Counting calories will get harder with MyFitnessPal

Popular nutrition and weight loss app MyFitnessPal is moving its free barcode scanning feature behind the paywall. For years, users with free accounts have been able to use this tool to scan food barcodes to make it easier to record and track daily calorie intake, but the company recently announced that from the 1st October, a premium account will be required.

MyFitnessPal’s daily calorie count is a key feature of the app, with the barcode scanner providing a shortcut to finding the nutritional value of a specific food in the app’s extensive food database. Much of this database is user-generated, with free and premium users able to add any food by entering the nutritional information and barcode on a label. Once October 1 rolls around, free users will still be able to search the database for their food entries, but the barcode scanner will cost $19.99 per month or $79.99 for an annual plan, plus other premium features. And all new users who create a free account on or after September 1 will not be able to scan barcodes even earlier unless they pay.

The abrupt move comes after MyFitnessPal redesigned its app in May, which put more useful information on the home screen for premium users while adding more scrolling through ads and pop-ups for free users. . While the loss of the handy barcode scanning feature comes as a bit of a shock to long-time MyFitnessPal users, it’s perhaps not too surprising that the app sacrifices user experience to maximize the return on investment after it was sold by Under Armor in 2020 to venture capital firm Francisco Partners.

Free features behind a paywall in the tech world are of course not a new concept – they’re even quite common in the fitness category of tech, like when Fitbit moved its sleep data information to its service. premium or when the Oura Ring went from a premium hardware product with free software to just plain premium, and users were irritated. Businesses may feel pressure to increase their profits by monetizing popular features, but it hits hard when they do so for features that have life-changing benefits.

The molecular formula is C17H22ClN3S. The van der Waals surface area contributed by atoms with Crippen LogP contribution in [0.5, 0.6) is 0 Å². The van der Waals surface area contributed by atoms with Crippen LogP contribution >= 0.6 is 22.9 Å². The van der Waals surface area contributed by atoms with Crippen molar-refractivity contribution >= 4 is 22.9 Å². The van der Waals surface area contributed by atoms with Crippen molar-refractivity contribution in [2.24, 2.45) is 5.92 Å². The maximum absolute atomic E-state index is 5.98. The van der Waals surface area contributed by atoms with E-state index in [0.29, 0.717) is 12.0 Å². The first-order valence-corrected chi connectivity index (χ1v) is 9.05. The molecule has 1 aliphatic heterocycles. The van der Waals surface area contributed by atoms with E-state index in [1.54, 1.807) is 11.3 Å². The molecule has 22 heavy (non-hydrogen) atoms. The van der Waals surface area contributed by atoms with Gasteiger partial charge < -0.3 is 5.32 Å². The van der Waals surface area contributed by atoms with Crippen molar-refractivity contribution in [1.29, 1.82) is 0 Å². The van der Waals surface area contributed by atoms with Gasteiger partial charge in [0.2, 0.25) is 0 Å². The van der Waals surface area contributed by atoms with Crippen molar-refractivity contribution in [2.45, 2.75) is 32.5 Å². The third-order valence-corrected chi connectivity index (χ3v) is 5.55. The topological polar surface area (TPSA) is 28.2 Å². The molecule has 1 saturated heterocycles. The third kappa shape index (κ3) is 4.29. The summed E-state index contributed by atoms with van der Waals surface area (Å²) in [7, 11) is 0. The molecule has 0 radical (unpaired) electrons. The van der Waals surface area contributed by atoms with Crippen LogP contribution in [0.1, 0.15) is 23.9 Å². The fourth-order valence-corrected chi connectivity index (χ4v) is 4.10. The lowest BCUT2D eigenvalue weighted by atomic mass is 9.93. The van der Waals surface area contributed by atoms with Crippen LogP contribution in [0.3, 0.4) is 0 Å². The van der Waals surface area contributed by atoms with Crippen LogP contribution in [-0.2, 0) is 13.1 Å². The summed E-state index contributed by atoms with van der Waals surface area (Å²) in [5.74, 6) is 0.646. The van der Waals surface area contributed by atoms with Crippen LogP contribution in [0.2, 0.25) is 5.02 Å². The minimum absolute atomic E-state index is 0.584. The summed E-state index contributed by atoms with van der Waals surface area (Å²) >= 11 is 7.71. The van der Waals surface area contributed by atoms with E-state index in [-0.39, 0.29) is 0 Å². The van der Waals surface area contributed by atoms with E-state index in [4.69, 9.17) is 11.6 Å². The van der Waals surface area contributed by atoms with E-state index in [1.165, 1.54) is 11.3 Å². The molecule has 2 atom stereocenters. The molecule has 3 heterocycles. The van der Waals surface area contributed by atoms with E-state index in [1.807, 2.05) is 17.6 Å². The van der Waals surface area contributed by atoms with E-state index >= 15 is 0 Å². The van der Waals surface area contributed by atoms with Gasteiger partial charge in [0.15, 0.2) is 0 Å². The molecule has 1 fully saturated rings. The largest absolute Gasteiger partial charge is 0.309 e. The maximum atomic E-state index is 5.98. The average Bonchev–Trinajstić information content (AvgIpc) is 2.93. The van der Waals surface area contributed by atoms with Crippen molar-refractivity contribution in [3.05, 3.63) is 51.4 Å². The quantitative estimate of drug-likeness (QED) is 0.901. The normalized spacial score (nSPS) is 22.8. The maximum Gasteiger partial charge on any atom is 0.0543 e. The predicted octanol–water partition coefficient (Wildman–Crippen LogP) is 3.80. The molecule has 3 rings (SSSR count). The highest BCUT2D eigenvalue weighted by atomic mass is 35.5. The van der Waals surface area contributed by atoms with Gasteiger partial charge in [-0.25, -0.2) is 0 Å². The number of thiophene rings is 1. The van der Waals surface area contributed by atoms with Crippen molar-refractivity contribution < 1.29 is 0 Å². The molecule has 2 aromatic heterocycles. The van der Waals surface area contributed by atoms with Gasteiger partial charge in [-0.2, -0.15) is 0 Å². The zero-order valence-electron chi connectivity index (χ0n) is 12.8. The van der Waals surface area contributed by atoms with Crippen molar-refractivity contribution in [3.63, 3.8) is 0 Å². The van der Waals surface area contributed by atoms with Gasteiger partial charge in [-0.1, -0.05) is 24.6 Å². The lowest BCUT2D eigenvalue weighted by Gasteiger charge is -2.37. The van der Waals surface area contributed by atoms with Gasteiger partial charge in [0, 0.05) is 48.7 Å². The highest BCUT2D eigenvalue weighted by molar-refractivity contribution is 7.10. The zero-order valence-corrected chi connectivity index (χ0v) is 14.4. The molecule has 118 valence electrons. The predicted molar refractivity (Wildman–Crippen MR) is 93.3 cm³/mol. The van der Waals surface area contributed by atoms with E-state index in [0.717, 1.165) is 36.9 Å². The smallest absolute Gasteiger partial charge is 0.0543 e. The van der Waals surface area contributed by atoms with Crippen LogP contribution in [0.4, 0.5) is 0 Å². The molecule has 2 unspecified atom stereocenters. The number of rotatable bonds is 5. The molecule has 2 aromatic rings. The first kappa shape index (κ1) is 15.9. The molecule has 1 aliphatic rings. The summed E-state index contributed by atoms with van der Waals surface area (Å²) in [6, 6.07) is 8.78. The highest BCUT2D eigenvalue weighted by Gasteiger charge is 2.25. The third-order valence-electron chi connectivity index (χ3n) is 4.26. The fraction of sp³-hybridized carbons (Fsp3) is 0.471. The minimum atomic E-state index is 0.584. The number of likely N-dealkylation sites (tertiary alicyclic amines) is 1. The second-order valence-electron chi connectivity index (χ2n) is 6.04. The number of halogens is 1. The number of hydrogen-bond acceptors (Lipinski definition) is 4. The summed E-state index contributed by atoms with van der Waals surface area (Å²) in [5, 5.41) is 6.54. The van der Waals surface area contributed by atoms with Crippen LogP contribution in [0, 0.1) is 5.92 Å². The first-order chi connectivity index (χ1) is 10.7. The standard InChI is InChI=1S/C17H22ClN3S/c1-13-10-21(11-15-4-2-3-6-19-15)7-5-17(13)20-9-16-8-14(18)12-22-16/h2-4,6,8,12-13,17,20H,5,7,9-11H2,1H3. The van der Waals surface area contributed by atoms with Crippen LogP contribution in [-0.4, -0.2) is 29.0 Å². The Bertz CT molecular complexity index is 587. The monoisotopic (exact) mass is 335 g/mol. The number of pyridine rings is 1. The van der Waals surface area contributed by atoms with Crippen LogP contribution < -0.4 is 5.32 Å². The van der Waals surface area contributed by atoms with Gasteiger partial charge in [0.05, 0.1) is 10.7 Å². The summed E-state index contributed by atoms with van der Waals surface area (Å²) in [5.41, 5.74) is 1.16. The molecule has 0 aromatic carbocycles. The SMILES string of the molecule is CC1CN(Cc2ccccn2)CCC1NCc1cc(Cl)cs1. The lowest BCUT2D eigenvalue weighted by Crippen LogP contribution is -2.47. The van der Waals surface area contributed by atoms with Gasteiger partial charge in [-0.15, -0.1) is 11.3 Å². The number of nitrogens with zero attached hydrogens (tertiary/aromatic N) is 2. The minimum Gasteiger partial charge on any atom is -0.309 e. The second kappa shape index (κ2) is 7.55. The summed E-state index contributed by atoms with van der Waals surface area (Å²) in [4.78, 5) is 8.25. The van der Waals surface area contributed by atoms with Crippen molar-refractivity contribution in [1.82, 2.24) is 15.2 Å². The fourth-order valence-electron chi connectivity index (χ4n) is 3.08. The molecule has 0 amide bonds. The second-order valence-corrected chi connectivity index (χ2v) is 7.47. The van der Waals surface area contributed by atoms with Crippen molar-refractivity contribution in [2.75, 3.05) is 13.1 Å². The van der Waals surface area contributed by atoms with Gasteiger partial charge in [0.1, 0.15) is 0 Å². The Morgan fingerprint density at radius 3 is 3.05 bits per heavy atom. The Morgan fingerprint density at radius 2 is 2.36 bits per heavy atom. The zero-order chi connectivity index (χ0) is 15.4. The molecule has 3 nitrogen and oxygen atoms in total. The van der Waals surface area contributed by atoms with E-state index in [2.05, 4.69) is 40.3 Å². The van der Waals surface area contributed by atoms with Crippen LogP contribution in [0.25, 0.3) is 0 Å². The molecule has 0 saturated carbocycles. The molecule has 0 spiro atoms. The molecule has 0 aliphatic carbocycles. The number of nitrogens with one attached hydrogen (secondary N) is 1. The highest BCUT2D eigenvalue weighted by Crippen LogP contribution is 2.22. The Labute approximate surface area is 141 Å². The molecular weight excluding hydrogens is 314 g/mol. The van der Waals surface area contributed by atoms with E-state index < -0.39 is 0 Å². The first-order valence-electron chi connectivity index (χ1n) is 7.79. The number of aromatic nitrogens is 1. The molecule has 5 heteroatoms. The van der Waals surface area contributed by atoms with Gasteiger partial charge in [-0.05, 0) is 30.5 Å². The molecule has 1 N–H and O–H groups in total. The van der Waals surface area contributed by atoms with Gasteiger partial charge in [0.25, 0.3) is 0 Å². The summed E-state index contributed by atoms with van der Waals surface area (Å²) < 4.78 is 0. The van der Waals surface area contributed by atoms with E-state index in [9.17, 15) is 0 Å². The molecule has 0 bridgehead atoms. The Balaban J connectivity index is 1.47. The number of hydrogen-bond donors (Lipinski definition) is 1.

As a personal MyFitnessPal user with a logging streak of 2,632 consecutive days, I have used the app to change my habits, lose weight, and get in better shape, like many others. As a free user, I knew the trade-offs and resisted the ads and onslaught of pop-ups telling me to upgrade to premium because I love recording and tracking my weight every morning. This user-built food and nutritional value database is such a valuable tool whenever I choose to be stricter and log every bit of my daily intake.

My personal streak in MyFitnessPal dates back to 2015.

By losing the barcode scanner, MyFitnessPal does a gross disservice to its users. Losing weight and being aware of what you eat is hard enough. I’m embarrassed enough to manually search the app for the nutritional value of half a whole Costco pizza after letting myself make bad decisions, thus adding more friction to the process when someone just wants to record their cup of greek yogurt looks fake. And anyone who’s made major changes to their eating habits knows that it’s a delicate balancing act to keep the weight off, and anything that bothers you, even slightly, can tip the scales towards undoing weeks. of hard work in a single day.

MyFitnessPal obviously seeks to maximize profits, but if the popular r/loseit subreddit is any indication, many users may consider switching to competing apps like Cronometer, Loseit, or Macros during this loss. MyFitnessPal will likely continue to add premium features like recipes, nutrition plans, and everything else its app is bloated with. The reality may be that most people just want the simplest tool possible for logging their calories and weight, and MyFitnessPal takes a capital L here. Maybe it’s time to let my streak end.

#Counting #calories #harder #MyFitnessPal

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